Whatever the reason, you know deep down when you no longer feel fulfilled. And once you are at that point, there is no need to keep making excuses because the longer you stay at an unfulfilling job the more miserable you are. And when you’re miserable, it affects your productivity and ability to deliver at work.
3. Work is taking a toll on your health and/or you have a pressing family emergency to take care of.
This should be a no-brainer. No work is worth sacrificing your health and wellbeing for. Once you realize that the volume and demands of work are not getting any better, and is instead negatively impacting your health, it is time to pull the plug and call it quits. It is better to live to fight (or work) another day.
On the other hand, you may have a pressing family emergency that needs your full undivided attention. This is also another no-brainer that doesn’t need too much explanation. Simply let your employer know that there is a pressing family emergency that requires you to quit and devote all your time to it. Most employers will always understand family emergencies.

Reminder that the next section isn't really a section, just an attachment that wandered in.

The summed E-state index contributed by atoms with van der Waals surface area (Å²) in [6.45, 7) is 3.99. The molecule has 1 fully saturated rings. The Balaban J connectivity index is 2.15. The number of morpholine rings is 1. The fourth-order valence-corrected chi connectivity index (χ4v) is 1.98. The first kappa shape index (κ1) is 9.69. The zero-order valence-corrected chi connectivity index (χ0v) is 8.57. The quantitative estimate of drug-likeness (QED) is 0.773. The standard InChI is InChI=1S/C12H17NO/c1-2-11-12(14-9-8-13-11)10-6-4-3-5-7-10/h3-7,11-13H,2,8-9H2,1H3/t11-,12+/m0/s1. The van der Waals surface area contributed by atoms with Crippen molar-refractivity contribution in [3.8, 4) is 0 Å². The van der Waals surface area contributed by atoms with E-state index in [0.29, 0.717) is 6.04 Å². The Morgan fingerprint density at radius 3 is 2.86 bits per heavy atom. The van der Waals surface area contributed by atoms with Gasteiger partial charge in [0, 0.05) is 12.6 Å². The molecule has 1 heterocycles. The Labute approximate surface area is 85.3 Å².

Read this important related article on Influences that can affect a person’s life to gain more insight into things that can affect your health and wellbeing.
4. It is starting to negatively affect the important relationships in your life.
This also tends to happen when your work takes up too much of your time that there is almost always none left for the important relationships in your life. Love and family relationships will always take precedence over work no matter how much that work pays because when work fails, family and friends will always be there for you.
Any work that is negatively affecting the important relationships in your life is the type of (professional) relationship you should give up and quit.